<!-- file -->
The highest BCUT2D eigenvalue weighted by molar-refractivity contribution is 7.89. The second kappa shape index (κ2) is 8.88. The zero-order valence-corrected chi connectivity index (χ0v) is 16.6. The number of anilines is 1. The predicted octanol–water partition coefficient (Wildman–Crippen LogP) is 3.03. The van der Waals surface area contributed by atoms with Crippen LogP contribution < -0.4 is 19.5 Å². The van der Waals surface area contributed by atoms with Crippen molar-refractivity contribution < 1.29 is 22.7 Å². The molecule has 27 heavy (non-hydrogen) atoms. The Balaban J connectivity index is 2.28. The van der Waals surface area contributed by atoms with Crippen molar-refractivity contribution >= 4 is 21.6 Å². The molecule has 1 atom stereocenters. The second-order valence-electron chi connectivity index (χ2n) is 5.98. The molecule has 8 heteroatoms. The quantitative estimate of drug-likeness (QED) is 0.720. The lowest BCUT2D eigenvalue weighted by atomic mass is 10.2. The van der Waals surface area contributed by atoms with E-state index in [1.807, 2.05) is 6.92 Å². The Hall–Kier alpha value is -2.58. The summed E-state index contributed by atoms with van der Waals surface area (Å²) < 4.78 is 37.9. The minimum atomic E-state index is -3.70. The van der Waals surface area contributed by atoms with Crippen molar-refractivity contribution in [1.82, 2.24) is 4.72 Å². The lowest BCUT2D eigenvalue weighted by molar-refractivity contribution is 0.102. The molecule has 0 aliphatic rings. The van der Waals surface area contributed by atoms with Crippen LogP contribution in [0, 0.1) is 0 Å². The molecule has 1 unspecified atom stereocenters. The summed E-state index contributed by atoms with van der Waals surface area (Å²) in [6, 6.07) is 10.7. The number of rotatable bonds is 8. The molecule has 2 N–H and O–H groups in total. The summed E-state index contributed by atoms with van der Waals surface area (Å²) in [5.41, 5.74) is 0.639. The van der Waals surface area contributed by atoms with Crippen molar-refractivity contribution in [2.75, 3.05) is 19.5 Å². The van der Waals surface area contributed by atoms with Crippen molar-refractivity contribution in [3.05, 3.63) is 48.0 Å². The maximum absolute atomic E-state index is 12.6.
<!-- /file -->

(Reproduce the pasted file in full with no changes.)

The highest BCUT2D eigenvalue weighted by molar-refractivity contribution is 7.89. The second kappa shape index (κ2) is 8.88. The zero-order valence-corrected chi connectivity index (χ0v) is 16.6. The number of anilines is 1. The predicted octanol–water partition coefficient (Wildman–Crippen LogP) is 3.03. The van der Waals surface area contributed by atoms with Crippen LogP contribution < -0.4 is 19.5 Å². The van der Waals surface area contributed by atoms with Crippen molar-refractivity contribution < 1.29 is 22.7 Å². The molecule has 27 heavy (non-hydrogen) atoms. The Balaban J connectivity index is 2.28. The van der Waals surface area contributed by atoms with Crippen molar-refractivity contribution >= 4 is 21.6 Å². The molecule has 1 atom stereocenters. The second-order valence-electron chi connectivity index (χ2n) is 5.98. The molecule has 8 heteroatoms. The quantitative estimate of drug-likeness (QED) is 0.720. The lowest BCUT2D eigenvalue weighted by atomic mass is 10.2. The van der Waals surface area contributed by atoms with E-state index in [1.807, 2.05) is 6.92 Å². The Hall–Kier alpha value is -2.58. The summed E-state index contributed by atoms with van der Waals surface area (Å²) < 4.78 is 37.9. The minimum atomic E-state index is -3.70. The van der Waals surface area contributed by atoms with Crippen molar-refractivity contribution in [1.82, 2.24) is 4.72 Å². The lowest BCUT2D eigenvalue weighted by molar-refractivity contribution is 0.102. The molecule has 0 aliphatic rings. The van der Waals surface area contributed by atoms with Crippen LogP contribution in [0, 0.1) is 0 Å². The molecule has 1 unspecified atom stereocenters. The summed E-state index contributed by atoms with van der Waals surface area (Å²) in [6, 6.07) is 10.7. The number of rotatable bonds is 8. The molecule has 2 N–H and O–H groups in total. The summed E-state index contributed by atoms with van der Waals surface area (Å²) in [5.41, 5.74) is 0.639. The van der Waals surface area contributed by atoms with Crippen molar-refractivity contribution in [2.75, 3.05) is 19.5 Å². The van der Waals surface area contributed by atoms with Crippen molar-refractivity contribution in [3.05, 3.63) is 48.0 Å². The maximum absolute atomic E-state index is 12.6.